The beauty of its coral reefs, historical relics of Vietnamese refugees, and the existence of Malaysia’s first underwater gallery are main draws
KUALA NERUS : After being brought to a standstill by the Covid-19 pandemic for almost two years, Bidong Island is starting to ‘breathe’ again. This comes on the back of the government’s announcement to allow Terengganu to move on to Phase Three of the National Recovery Plan from last Friday.
Although not as popular as other resort islands in Terengganu, Bidong Island, once called ‘a second life’ island by Vietnamese war refugees, has remained the top choice, especially for history and nature lovers.
Bidong Heritage Travel Sdn Bhd managing director Badrol Hisham Zaki said the beauty of its coral reefs, historical relics of Vietnamese refugees, the diversity of flora and fauna that are still ‘untouched’ and the existence of Malaysia’s first underwater gallery have made Bidong Island popular among environmentalists as well as snorkelling and scuba diving enthusiasts.
“Bidong Island is not for those who want to enjoy a luxurious vacation because it has no fancy restaurants or eateries and luxury facilities like on other islands.
“However, it has always been a dream holiday destination for tranquillity and those who want to experience living like an islander,” he told reporters recently.
Badrol Hisham is also a registered operator of one of the two campsites on the island. He said he has been receiving encouraging response from the people who want to know more about this historic island since the Terengganu tourism sector was allowed to operate on September 1.
In compliance with the standard operating procedure (SOP) set by the government, he said the number of tents is limited to 50% of the usual capacity.
Apart from that, he said only fully vaccinated individuals were allowed to travel to the island. They are required to follow the SOP such as using hand sanitisers and wearing face masks.
Pulau Bidong was declared a Vietnamese Boat People settlement centre from August 1978 to November 1991. During that period, a total of 252,390 people took refuge on the island. Thereafter, they moved to third countries such as the United States, Canada, Germany and Australia.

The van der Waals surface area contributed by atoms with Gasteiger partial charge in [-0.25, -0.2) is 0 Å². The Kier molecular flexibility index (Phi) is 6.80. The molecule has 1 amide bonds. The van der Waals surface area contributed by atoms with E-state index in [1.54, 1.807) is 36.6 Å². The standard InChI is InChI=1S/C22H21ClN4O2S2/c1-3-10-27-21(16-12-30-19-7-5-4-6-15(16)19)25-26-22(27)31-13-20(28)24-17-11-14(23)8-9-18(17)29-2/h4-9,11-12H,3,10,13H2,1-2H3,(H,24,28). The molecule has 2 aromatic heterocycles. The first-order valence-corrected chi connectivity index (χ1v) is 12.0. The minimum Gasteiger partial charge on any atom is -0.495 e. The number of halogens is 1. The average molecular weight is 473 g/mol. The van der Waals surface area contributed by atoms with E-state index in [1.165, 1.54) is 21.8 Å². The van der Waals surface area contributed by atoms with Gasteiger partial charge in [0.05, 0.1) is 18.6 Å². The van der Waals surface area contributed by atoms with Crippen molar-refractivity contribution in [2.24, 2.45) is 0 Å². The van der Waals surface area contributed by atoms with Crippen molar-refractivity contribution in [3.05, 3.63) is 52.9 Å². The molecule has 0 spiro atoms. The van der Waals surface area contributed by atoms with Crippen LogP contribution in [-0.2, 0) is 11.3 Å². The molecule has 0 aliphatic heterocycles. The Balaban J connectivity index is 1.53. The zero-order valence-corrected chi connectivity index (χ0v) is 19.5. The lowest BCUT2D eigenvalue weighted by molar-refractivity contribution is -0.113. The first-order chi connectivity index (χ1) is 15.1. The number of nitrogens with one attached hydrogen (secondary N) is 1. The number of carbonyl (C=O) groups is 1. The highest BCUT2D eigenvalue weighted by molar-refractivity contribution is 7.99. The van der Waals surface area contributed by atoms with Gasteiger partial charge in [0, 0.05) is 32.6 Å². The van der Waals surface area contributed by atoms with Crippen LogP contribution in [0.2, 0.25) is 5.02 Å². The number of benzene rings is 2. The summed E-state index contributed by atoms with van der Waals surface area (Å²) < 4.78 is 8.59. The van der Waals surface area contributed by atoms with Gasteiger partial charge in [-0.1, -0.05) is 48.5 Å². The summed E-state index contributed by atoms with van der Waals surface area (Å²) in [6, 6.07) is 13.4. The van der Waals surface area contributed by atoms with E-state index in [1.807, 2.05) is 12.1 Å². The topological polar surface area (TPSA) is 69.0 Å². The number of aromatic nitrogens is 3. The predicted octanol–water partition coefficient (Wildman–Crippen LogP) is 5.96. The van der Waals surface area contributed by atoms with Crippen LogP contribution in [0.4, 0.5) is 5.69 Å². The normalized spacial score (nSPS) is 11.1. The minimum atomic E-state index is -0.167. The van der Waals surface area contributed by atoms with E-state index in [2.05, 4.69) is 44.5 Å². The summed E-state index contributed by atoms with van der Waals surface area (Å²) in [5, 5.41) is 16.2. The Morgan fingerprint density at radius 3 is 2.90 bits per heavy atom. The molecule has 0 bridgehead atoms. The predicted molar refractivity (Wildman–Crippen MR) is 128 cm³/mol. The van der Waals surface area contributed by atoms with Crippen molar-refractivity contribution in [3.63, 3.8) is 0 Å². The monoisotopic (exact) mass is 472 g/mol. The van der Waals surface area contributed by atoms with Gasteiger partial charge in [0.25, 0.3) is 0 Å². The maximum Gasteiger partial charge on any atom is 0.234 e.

It was first opened to tourists in January 2017 but limited to day trips only. Those who want to spend the night need to get prior permission from the Terengganu State Museum Board.
Several tourists expressed their excitement at the resumption of the tourism sector. They hoped that the state government would continue with the existing tourism concept. This would ensure that the island’s invaluable natural treasures remained preserved.
Nurul Ain Norazuan, 31, said Bidong Island is different from other resort islands. Because it has no permanent human settlements, it is still free from any form of pollution.
“The beauty of its coral reefs which can be found near the campsite is mesmerising,” said the private sector worker. She was visiting Bidong Island with her colleagues.
For Mohd Rushdi Samsudin, 39, those visiting Bidong Island must always ensure that cleanliness is maintained. They must abide by the rules set so that the island’s natural treasures can be enjoyed by future generations.
Meanwhile, state Tourism, Culture and Digital Technology Committee chairman Ariffin Deraman said a mass gotong-royong programme would be held next week in Bidong Island to symbolise the reactivation of tourism activities on the island.
He said the state government would carry out repair works and upgrade public facilities or infrastructure on the island for the convenience of tourists.
“The cleanliness aspect will also be given priority because we do not want the island to be carpeted with garbage. Although Bidong Island is open to the public, we will limit the number of tourists. We want to keep it as an exclusive island to preserve its natural beauty and historical value,” he said.